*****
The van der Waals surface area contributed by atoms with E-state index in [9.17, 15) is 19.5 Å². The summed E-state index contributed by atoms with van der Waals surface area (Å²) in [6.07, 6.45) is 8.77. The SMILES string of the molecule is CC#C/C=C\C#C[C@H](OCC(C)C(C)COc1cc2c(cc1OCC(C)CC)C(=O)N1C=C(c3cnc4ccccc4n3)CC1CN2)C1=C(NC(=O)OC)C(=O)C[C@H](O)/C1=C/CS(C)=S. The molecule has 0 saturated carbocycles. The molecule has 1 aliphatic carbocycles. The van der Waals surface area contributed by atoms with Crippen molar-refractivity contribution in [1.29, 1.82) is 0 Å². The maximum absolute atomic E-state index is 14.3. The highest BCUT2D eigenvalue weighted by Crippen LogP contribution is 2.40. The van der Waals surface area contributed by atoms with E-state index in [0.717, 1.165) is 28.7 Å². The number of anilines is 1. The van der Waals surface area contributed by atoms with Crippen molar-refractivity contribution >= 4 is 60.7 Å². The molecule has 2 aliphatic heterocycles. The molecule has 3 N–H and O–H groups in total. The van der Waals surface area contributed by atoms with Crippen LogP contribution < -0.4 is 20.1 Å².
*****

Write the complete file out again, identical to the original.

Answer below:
The van der Waals surface area contributed by atoms with E-state index in [9.17, 15) is 19.5 Å². The summed E-state index contributed by atoms with van der Waals surface area (Å²) in [6.07, 6.45) is 8.77. The SMILES string of the molecule is CC#C/C=C\C#C[C@H](OCC(C)C(C)COc1cc2c(cc1OCC(C)CC)C(=O)N1C=C(c3cnc4ccccc4n3)CC1CN2)C1=C(NC(=O)OC)C(=O)C[C@H](O)/C1=C/CS(C)=S. The molecule has 0 saturated carbocycles. The molecule has 1 aliphatic carbocycles. The van der Waals surface area contributed by atoms with Crippen molar-refractivity contribution in [1.29, 1.82) is 0 Å². The maximum absolute atomic E-state index is 14.3. The highest BCUT2D eigenvalue weighted by Crippen LogP contribution is 2.40. The van der Waals surface area contributed by atoms with E-state index in [0.717, 1.165) is 28.7 Å². The number of anilines is 1. The van der Waals surface area contributed by atoms with Crippen molar-refractivity contribution >= 4 is 60.7 Å². The molecule has 2 aliphatic heterocycles. The molecule has 3 N–H and O–H groups in total. The van der Waals surface area contributed by atoms with Crippen LogP contribution < -0.4 is 20.1 Å².